And like I said, I don't know where you live in Texas, but you might be interested in attending the Herbal Forum at Round Top. If you haven't been there, take the time to go. It is great.

And if you are in or around Rockport, check out our upcoming Fifth Annual Rockport Herb Festival. It should be fun. Not as big as Round Top, but then Rockport is a great place to visit!

I've met several of my gardening neighbors from being on this forum and the Texas Gardening Forum. Maybe we can meet one day!

    Bookmark   February 15, 2009 at 1:11PM
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marlingardener

ltcollins,
We are about 20 miles southeast of Waco, in Central Texas with mostly blackland prairie soil. We have a tiny farm, and since we have been here for only about two years, I am still establishing gardens.
One of my goals in life is to attend the Round Top Herbal Forum, and another is to get to Rockport for the herb festival. You posted that you were taking flats of your herbs to the festival last year, and I nearly cried that I couldn't attend and scoop up all those wonderful herbs! Ah, perhaps next year . . . .
Have a great herb festival there in Rockport, and let us know how it all turns out.

    Bookmark   February 15, 2009 at 8:24PM
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takadi(7)

I am rooting some cuttings in some water and some root hairs are growing up. Does anyone know an appropriate time to transfer them to soil is?

    Bookmark   February 17, 2009 at 11:11PM
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ksrogers(EasternMass Z6)

About an inch long or so. Be sure to use sterile soil so there is no diseases present that can kill newly rooted plants.

    Bookmark   February 18, 2009 at 12:54AM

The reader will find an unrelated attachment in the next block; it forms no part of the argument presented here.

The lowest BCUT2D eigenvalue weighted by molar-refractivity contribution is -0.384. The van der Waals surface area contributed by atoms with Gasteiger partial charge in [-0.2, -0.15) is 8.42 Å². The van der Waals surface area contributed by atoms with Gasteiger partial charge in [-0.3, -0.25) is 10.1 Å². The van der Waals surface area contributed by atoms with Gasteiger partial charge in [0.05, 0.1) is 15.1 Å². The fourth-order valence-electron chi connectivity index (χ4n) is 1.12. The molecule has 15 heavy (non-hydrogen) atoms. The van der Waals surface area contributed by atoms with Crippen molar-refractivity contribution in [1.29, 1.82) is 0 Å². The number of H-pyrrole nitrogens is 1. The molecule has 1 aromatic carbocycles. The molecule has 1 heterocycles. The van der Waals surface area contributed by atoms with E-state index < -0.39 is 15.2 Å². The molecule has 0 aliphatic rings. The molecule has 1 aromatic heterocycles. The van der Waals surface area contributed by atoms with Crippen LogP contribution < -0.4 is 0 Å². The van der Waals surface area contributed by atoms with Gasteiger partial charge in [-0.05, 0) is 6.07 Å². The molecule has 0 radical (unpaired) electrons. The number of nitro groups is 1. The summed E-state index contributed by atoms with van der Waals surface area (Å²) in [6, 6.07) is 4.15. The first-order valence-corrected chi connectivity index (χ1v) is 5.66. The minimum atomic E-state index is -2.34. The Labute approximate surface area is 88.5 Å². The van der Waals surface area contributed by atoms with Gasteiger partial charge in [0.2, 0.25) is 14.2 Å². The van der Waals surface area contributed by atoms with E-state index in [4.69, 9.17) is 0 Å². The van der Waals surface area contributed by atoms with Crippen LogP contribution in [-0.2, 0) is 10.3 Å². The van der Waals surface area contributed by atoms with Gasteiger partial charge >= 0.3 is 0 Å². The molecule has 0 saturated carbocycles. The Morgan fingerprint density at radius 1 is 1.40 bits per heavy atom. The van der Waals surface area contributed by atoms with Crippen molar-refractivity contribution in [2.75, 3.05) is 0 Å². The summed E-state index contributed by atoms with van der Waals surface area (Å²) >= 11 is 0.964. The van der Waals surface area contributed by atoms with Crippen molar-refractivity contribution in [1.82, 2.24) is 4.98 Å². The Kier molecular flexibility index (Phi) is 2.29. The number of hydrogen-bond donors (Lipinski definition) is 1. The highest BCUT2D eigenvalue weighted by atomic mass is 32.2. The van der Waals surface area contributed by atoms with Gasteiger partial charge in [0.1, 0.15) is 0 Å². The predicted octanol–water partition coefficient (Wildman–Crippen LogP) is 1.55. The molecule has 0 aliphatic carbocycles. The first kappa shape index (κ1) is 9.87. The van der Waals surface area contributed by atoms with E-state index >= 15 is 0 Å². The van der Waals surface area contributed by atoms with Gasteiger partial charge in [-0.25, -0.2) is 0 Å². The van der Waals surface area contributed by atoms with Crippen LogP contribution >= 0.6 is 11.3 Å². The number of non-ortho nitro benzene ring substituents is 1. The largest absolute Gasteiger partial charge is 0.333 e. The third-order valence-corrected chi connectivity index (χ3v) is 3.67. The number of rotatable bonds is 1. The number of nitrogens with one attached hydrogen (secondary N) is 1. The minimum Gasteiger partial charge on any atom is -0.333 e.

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marlingardener

Takadi,
Be very gentle when transferring your water-rooted herbs to soil. Usually roots formed in water are more fragile than those formed in soil or a potting mix.
One method is to put a layer of mix in a pot, hold the seedling by a leaf with its lowest roots just resting on the soil, and gently spoon soil around the plant to an appropriate depth, then water from the bottom.

    Bookmark   February 18, 2009 at 8:17AM
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takadi(7)

How would I go about watering from the bottom?

    Bookmark   February 19, 2009 at 1:06AM
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ksrogers(EasternMass Z6)

Pots have drain holes on the bottom? Sit the pot in a dish of water a half inch deep for a couple of minutes to soak up some. Then remove the pot. After a couple of waterings that way, you can water from the top, and also add a small amount of a good seedling fertilizer that contains a little bone meal or other phosphorous source. This helps build strong roots.

    Bookmark   February 19, 2009 at 1:20AM
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kenny_j

I do love the thai basils. I liken the flavor to anise seed or fennel seed, kind of licorice-like but not as strong as the seeds. My preferred basil since I found it.

    Bookmark   October 5, 2011 at 12:20AM